The NYPL located at 66 Leroy Street (Hudson Park Branch) in Greenwich Village opened in 1906. It was designed by Carrère & Hastings. It is located next to the James J. Walker Park and Carmine Street Pool, with the Keith Haring mural.
The NYPL located at 190 Amsterdam Avenue was designed by Carrère & Hastings and opened in 1905. This building stood until 1969, when it was replaced by a new one on the same 69th Street site. That branch was replaced by another in 1992, at 127 Amsterdam Avenue and 65th Street.
The NYPL located at 61 Rivington Street opened in 1905. It was designed by McKim, Mead & White. It is now Lamb’s Church of the Nazarene.
The NYPL located at 444 Amsterdam Avenue (The Saint Agnes Branch) opened in 1906. It was designed by Babb, Cook & Willard. Beginning in 1893 as a parish library at St. Agnes Chapel on West 91st Street, the St. Agnes Branch also housed a small collection for the Library for the Blind. In 1906, the St. Agnes Branch opened its doors in its present home on Amsterdam Avenue.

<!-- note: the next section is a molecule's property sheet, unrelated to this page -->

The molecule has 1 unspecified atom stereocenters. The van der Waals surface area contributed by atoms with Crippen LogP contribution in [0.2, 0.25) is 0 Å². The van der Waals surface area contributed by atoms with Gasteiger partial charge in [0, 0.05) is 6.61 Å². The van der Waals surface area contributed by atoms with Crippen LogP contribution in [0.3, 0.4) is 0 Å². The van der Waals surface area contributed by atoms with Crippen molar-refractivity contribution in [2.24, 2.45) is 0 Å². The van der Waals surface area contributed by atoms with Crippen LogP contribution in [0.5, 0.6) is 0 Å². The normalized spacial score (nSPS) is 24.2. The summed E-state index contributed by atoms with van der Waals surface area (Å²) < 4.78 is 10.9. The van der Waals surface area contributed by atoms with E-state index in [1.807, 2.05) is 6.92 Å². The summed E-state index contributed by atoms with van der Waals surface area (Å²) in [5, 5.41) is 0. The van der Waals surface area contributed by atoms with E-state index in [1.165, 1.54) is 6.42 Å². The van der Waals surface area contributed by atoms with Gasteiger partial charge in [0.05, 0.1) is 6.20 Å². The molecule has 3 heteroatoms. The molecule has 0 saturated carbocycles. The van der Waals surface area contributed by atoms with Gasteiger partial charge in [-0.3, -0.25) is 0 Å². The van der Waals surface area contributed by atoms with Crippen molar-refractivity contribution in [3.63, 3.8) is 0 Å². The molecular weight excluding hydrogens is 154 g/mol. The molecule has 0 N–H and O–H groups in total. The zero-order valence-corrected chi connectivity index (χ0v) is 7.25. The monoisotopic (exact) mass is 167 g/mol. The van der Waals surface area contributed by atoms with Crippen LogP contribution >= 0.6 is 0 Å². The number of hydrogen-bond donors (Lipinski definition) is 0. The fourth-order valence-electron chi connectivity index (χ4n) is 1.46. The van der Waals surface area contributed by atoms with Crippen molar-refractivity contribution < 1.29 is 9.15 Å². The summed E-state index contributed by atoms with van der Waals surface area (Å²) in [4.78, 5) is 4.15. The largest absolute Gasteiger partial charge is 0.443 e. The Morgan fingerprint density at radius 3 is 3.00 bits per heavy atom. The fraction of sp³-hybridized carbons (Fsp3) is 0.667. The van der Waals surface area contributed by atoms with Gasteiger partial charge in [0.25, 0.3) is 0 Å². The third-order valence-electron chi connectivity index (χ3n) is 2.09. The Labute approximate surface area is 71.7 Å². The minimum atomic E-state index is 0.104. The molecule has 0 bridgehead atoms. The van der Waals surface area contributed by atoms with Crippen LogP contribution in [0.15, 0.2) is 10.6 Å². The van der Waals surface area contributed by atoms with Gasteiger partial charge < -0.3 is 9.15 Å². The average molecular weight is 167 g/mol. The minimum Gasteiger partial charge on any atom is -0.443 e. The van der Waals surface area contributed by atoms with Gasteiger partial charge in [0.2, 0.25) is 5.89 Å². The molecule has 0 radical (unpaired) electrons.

The NYPL located at 303-5 36th Street was designed by McKim, Mead & White and opened in 1908. It was razed in order to construct the Queens-Midtown Tunnel.
the NYPL located at 192 East Broadway (The Seward Park Branch) opened in 1909. It was designed by Babb, Cook & Willard.
The NYPL located at 331 East 10th Street ~ The Tompkins Square Branch of The New York Public Library has been serving residents of Manhattan’s Lower East Side since 1904. Opening in 1887 as the Fifth Street Branch of the Aguilar Free Library, the branch relocated three times before moving to its present site facing Tompkins Square Park. Traditionally, Tompkins Square has served varied ethnic populations, including German, Italian, Jewish, Polish, and Ukrainian, and, since the 1960s, a thriving arts community.
The NYPL located at 1000 St. Nicholas Avenue (Washington Heights Branch) opened in 1914. It was designed by Carrère & Hastings,
The NYPL located at 1465 York Avenue ~ Among the oldest libraries in New York City, the Webster Branch has a history that can be traced back to 1893, before its incorporation into The New York Public Library Branch system. Founded as the Webster Free Library, it was named after Charles B. Webster, who donated the building on East 76th Street where the library was originally located. The current site on 78th Street and York Avenue was constructed with funds donated to New York by Andrew Carnegie.
The NYPL located at 457 West 40th Street was designed by Cook & Welch and opened in 1913. It is now part of the Covenant House complex.